Now I have more and new music which I can remember which will define my day yesterday–a memory solidified by song: cold cold sunny day, lovely salami sandwich on incredible bread, lots of laughs, some work, linguine and meatballs (so yum), some heavy duty Bionicle creativity, the best French press coffee ever, great conversation with several folks, and new music to commemorate the day.

Music moves me to remember. And sometimes it moves me to buy music. I want to own those memories. You know.

(Image source 1: spokesman.com; Image 2 source: inquisitr.com)

Getting somewhere with the rubric now

Please see our thinking about the grading rubric from today. I include it here in picture-form, but it’s also linked in the next paragraph.

Thinking on rubrics for writing (Spring 2012)

That Inane Laugh recorded our thinking–based on the work from the OCU students previously listed on Mountains of Discovery.

We did not really address visual rhetoric in this rubric as we did previously when we talked (we’ll get to that later when we have time to really deal with design–over time). For now, I think we are getting somewhere with the details of what matters regarding writing on our blogs and the difference between an A and a B and what’s in-between an A and a B–so hard to determine.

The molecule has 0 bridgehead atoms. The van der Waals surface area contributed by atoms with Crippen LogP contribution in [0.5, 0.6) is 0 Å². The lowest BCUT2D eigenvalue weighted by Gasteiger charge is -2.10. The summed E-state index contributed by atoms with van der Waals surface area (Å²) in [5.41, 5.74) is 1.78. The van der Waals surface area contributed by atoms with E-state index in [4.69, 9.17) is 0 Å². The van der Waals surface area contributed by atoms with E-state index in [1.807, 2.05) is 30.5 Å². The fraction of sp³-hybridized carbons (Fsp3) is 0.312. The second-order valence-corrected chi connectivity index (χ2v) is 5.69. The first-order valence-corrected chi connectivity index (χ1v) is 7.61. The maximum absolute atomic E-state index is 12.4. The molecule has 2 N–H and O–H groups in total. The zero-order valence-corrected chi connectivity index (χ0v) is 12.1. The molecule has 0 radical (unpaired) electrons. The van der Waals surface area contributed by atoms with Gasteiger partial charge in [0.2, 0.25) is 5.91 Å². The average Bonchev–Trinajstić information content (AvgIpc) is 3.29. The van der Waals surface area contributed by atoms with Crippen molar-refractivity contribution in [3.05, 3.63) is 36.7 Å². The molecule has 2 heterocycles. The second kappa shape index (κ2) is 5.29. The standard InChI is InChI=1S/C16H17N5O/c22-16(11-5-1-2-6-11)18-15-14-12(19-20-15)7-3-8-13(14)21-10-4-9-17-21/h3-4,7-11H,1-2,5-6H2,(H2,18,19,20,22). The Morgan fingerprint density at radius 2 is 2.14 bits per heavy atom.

We tried to articulate this by noting that an A minus was an A which lacked something key in the A criteria.
A B+ is then a B but which includes some key thing that really leaps into the A criteria.

Thanks to That Inane Laugh and Mountains of Discovery for recording our thinking and helping us articulate what makes writing great for our classes.

Thanks to all who have been thinking about this!

Writing without fear, dancing because it’s my job

We just watched Elizabeth Gilbert’s talk on TED.com, which I’ve seen a couple of dozen times and have used in multiple classes.

Her central question is: “does artistry always lead to great anguish?”

Her premise is that perhaps we need to go back in time to adopt and adapt the ancient idea of a genius who lives in our walls and occasionally comes out to help us. We can neither be the sole creator of a work if it’s fantastic–and take all the credit–nor are we to blame if the work is not stellar. Our daemons (Greek) or geniuses (Roman) literally live in the walls of our “artist’s studio” to help shape the outcome of a work.